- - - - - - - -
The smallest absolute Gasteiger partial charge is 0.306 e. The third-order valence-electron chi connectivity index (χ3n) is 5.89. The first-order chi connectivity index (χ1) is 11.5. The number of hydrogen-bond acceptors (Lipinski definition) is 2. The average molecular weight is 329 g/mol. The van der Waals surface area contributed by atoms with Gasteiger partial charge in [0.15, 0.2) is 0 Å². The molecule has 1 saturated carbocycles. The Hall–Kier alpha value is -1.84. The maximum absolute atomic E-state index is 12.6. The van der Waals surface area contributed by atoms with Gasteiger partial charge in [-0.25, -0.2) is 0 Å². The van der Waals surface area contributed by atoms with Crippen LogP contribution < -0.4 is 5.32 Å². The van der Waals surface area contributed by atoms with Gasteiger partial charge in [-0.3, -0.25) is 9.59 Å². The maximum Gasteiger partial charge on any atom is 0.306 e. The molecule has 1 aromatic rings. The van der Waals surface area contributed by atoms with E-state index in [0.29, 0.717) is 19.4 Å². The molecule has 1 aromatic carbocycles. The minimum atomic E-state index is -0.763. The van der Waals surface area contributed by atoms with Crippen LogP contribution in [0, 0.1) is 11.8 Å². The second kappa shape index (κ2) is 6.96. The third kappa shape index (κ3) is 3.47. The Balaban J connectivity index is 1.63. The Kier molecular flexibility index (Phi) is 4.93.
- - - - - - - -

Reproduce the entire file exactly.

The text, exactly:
The smallest absolute Gasteiger partial charge is 0.306 e. The third-order valence-electron chi connectivity index (χ3n) is 5.89. The first-order chi connectivity index (χ1) is 11.5. The number of hydrogen-bond acceptors (Lipinski definition) is 2. The average molecular weight is 329 g/mol. The van der Waals surface area contributed by atoms with Gasteiger partial charge in [0.15, 0.2) is 0 Å². The molecule has 1 saturated carbocycles. The Hall–Kier alpha value is -1.84. The maximum absolute atomic E-state index is 12.6. The van der Waals surface area contributed by atoms with Gasteiger partial charge in [-0.25, -0.2) is 0 Å². The van der Waals surface area contributed by atoms with Crippen LogP contribution < -0.4 is 5.32 Å². The van der Waals surface area contributed by atoms with Gasteiger partial charge in [-0.3, -0.25) is 9.59 Å². The maximum Gasteiger partial charge on any atom is 0.306 e. The molecule has 1 aromatic rings. The van der Waals surface area contributed by atoms with E-state index in [0.29, 0.717) is 19.4 Å². The molecule has 1 aromatic carbocycles. The minimum atomic E-state index is -0.763. The van der Waals surface area contributed by atoms with Crippen LogP contribution in [0, 0.1) is 11.8 Å². The second kappa shape index (κ2) is 6.96. The third kappa shape index (κ3) is 3.47. The Balaban J connectivity index is 1.63. The Kier molecular flexibility index (Phi) is 4.93.